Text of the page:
DEBATE: Was Paperchase right to stop advertising in the Daily Mail after backlash from campaigners?

Ed Miliband Contacts The Owners Of The Mail Newspaper Titles
Capitalism is about selling stuff to people that want stuff (Source: Getty)

Was Paperchase right to stop advertising in the Daily Mail after backlash from campaigners?

Sarah May, founder of Heritage for Transformation, says YES.

Since the 1920s, newspapers have relied on advertising revenue over circulation in their business models. The transition to digital has only strengthened this. So a primary purpose of newspapers is to promote the brands that advertise in them.

Healthy circulation figures, such as those of the Daily Mail, may be enticing, but advertising is more than informing people about your products. Brands rely on promotions to communicate their values, so the values of the paper have to match. Advertisers call the shots.

The Daily Mail has the oldest demographic in the UK. Paperchase is a brand with a young and positive feel. The Daily Mail regularly publishes toxic, inflammatory articles out of keeping with Paperchase’s brand values. The reaction from customers showed the mismatch, so Paperchase protected its brand from negative association. Other brands will follow suit.

Journalism business models are fragile. If the Daily Mail wants to be funded by respectable brands, it needs to publish respectable journalism.

Read more: Here's why shares in the Daily Mail's owner dropped today

James Delingpole, columnist at The Spectator and Breitbart News, says NO.

I’m surprised this is even a topic for debate in any newspaper that isn’t the Guardian, the Independent, or the Socialist Worker. Capitalism is about selling stuff to people that want stuff – and profiting thereby. If you’re suddenly going to decide for the most random of reasons to diss and reject a good half of your potential market, you simply don’t deserve to be in the game.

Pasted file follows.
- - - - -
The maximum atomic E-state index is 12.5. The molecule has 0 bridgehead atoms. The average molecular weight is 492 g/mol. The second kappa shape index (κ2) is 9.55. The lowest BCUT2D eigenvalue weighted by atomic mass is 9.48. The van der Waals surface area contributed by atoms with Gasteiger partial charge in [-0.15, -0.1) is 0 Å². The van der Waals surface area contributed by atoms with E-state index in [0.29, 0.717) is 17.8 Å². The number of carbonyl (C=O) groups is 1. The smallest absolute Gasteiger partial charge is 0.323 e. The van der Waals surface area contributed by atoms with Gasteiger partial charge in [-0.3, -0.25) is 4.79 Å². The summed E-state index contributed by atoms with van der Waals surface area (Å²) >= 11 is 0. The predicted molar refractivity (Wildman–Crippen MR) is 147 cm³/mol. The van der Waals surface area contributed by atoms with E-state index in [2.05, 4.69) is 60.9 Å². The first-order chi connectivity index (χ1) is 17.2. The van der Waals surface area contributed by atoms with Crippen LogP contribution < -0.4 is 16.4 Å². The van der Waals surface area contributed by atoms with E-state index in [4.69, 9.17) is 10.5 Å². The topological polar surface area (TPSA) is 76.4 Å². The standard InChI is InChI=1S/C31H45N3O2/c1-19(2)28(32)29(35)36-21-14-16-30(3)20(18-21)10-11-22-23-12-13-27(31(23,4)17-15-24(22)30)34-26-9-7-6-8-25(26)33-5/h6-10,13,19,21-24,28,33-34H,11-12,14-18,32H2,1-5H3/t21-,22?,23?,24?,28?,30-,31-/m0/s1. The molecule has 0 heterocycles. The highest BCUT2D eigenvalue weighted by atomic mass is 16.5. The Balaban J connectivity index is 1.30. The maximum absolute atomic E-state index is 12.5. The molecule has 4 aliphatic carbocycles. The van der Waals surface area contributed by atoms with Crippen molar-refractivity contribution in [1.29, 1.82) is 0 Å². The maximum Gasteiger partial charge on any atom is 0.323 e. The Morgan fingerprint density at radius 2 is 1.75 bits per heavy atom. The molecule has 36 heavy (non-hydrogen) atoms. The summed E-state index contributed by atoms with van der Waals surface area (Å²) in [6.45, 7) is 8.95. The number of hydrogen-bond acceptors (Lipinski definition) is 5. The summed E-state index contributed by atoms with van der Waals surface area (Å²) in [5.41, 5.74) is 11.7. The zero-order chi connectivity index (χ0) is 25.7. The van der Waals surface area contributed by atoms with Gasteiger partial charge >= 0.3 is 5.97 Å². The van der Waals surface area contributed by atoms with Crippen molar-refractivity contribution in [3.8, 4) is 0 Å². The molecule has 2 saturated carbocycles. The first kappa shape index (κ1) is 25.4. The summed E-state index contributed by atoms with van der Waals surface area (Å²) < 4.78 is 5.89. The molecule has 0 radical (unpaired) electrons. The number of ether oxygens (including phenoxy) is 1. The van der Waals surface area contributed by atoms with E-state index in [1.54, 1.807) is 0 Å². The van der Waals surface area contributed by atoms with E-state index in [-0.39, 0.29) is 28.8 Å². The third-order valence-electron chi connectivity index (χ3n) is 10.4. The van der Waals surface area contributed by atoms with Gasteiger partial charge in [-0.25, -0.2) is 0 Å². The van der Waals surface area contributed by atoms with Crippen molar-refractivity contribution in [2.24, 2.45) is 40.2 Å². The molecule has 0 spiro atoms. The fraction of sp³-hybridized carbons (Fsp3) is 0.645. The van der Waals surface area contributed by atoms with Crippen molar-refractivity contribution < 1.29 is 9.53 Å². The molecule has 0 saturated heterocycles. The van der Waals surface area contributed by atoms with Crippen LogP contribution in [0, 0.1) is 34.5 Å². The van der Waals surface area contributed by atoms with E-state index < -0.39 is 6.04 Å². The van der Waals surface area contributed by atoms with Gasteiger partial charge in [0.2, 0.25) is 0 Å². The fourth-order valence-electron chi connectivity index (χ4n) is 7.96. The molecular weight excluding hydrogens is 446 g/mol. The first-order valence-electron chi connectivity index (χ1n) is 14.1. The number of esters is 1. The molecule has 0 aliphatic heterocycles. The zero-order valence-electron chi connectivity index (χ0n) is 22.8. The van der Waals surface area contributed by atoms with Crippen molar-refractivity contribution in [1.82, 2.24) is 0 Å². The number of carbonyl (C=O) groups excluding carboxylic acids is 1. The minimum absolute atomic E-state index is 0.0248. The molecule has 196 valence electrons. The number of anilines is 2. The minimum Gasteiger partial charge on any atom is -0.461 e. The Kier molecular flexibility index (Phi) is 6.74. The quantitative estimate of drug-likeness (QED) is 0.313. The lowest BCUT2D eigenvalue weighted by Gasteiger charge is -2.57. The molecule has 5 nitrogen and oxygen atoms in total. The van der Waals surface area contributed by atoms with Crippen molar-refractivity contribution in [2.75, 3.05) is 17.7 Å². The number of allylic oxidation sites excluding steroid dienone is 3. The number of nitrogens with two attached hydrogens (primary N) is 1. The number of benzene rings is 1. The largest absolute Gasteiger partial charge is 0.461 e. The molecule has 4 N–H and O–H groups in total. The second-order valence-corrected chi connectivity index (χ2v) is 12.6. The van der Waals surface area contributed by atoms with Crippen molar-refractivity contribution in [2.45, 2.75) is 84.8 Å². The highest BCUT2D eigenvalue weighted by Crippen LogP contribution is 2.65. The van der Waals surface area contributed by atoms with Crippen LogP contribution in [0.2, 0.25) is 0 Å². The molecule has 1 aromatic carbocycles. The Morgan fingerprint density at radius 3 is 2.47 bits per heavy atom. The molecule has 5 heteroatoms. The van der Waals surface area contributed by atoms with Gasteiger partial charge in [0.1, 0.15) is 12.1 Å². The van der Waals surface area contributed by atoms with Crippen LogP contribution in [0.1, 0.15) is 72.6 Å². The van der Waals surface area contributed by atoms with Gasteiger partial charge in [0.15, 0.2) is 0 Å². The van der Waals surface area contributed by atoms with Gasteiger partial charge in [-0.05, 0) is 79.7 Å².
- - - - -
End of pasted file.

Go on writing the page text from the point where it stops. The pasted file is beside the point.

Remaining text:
Yet that is what Paperchase has just done. By caving to Stop Funding Hate, it has effectively endorsed this ugly pressure group’s hard-left, anti-free-speech, anti-market philosophy.

Worse, it has sent a clear signal to the millions of ordinary, perfectly decent people who enjoy reading the Daily Mail and agree with its politics: “sorry, we find you an embarrassment”.

Well, this backfired horribly in the US recently for the coffee machine maker Keurig. I hope that Paperchase is about to learn the same harsh lesson.

The business of business is business. Social Justice Warrior politics can stay in the subsidised student bar.

Read more: MailOnline growth drives advertising boost for DMGT

City A.M.'s opinion pages are a place for thought-provoking views and debate. These views are not necessarily shared by City A.M.

Related articles